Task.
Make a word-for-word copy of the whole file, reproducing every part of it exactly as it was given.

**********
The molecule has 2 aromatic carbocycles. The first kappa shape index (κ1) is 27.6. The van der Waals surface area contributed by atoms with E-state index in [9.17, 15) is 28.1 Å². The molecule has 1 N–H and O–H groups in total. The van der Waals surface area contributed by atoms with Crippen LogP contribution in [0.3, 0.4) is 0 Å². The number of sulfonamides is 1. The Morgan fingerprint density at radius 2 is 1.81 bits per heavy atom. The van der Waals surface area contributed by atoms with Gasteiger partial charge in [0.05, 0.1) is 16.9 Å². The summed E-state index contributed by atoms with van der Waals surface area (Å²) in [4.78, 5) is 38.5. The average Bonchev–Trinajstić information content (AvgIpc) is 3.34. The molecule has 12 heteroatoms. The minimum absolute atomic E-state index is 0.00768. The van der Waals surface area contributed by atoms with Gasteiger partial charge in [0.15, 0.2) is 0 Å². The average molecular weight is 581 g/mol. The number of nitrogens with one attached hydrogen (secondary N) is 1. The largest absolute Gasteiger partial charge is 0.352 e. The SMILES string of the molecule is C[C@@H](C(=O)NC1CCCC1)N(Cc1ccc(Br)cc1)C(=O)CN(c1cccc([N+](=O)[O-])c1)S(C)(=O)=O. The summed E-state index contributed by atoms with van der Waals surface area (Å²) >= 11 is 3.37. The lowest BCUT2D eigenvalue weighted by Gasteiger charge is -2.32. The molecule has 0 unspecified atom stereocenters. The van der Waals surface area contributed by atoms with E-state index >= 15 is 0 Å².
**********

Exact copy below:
The molecule has 2 aromatic carbocycles. The first kappa shape index (κ1) is 27.6. The van der Waals surface area contributed by atoms with E-state index in [9.17, 15) is 28.1 Å². The molecule has 1 N–H and O–H groups in total. The van der Waals surface area contributed by atoms with Crippen LogP contribution in [0.3, 0.4) is 0 Å². The number of sulfonamides is 1. The Morgan fingerprint density at radius 2 is 1.81 bits per heavy atom. The van der Waals surface area contributed by atoms with Gasteiger partial charge in [0.05, 0.1) is 16.9 Å². The summed E-state index contributed by atoms with van der Waals surface area (Å²) in [4.78, 5) is 38.5. The average Bonchev–Trinajstić information content (AvgIpc) is 3.34. The molecule has 12 heteroatoms. The minimum absolute atomic E-state index is 0.00768. The van der Waals surface area contributed by atoms with Gasteiger partial charge in [0.15, 0.2) is 0 Å². The average molecular weight is 581 g/mol. The number of nitrogens with one attached hydrogen (secondary N) is 1. The largest absolute Gasteiger partial charge is 0.352 e. The SMILES string of the molecule is C[C@@H](C(=O)NC1CCCC1)N(Cc1ccc(Br)cc1)C(=O)CN(c1cccc([N+](=O)[O-])c1)S(C)(=O)=O. The summed E-state index contributed by atoms with van der Waals surface area (Å²) >= 11 is 3.37. The lowest BCUT2D eigenvalue weighted by Gasteiger charge is -2.32. The molecule has 0 unspecified atom stereocenters. The van der Waals surface area contributed by atoms with E-state index >= 15 is 0 Å².